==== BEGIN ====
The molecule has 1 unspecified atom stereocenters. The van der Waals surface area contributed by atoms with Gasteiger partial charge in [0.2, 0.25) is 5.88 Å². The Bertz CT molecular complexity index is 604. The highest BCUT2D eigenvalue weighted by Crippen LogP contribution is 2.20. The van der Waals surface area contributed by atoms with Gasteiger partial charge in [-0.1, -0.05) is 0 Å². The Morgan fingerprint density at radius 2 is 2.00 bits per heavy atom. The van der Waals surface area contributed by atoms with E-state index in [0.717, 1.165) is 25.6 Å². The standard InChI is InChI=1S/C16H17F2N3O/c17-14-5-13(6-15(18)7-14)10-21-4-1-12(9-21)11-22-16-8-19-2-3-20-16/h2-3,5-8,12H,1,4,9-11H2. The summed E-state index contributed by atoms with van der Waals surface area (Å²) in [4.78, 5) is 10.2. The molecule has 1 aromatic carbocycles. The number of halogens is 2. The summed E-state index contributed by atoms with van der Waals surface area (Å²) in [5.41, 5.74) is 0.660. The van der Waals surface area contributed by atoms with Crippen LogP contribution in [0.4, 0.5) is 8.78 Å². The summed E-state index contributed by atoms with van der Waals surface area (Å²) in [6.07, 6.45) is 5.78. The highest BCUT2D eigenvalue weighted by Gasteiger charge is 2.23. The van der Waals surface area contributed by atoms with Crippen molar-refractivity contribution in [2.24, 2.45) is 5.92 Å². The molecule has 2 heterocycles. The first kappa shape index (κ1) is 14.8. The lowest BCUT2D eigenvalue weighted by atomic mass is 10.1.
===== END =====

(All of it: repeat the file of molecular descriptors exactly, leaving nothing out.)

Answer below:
The molecule has 1 unspecified atom stereocenters. The van der Waals surface area contributed by atoms with Gasteiger partial charge in [0.2, 0.25) is 5.88 Å². The Bertz CT molecular complexity index is 604. The highest BCUT2D eigenvalue weighted by Crippen LogP contribution is 2.20. The van der Waals surface area contributed by atoms with Gasteiger partial charge in [-0.1, -0.05) is 0 Å². The Morgan fingerprint density at radius 2 is 2.00 bits per heavy atom. The van der Waals surface area contributed by atoms with E-state index in [0.717, 1.165) is 25.6 Å². The standard InChI is InChI=1S/C16H17F2N3O/c17-14-5-13(6-15(18)7-14)10-21-4-1-12(9-21)11-22-16-8-19-2-3-20-16/h2-3,5-8,12H,1,4,9-11H2. The summed E-state index contributed by atoms with van der Waals surface area (Å²) in [4.78, 5) is 10.2. The molecule has 1 aromatic carbocycles. The number of halogens is 2. The summed E-state index contributed by atoms with van der Waals surface area (Å²) in [5.41, 5.74) is 0.660. The van der Waals surface area contributed by atoms with Crippen LogP contribution in [0.4, 0.5) is 8.78 Å². The summed E-state index contributed by atoms with van der Waals surface area (Å²) in [6.07, 6.45) is 5.78. The highest BCUT2D eigenvalue weighted by Gasteiger charge is 2.23. The van der Waals surface area contributed by atoms with Crippen molar-refractivity contribution in [2.24, 2.45) is 5.92 Å². The molecule has 2 heterocycles. The first kappa shape index (κ1) is 14.8. The lowest BCUT2D eigenvalue weighted by atomic mass is 10.1.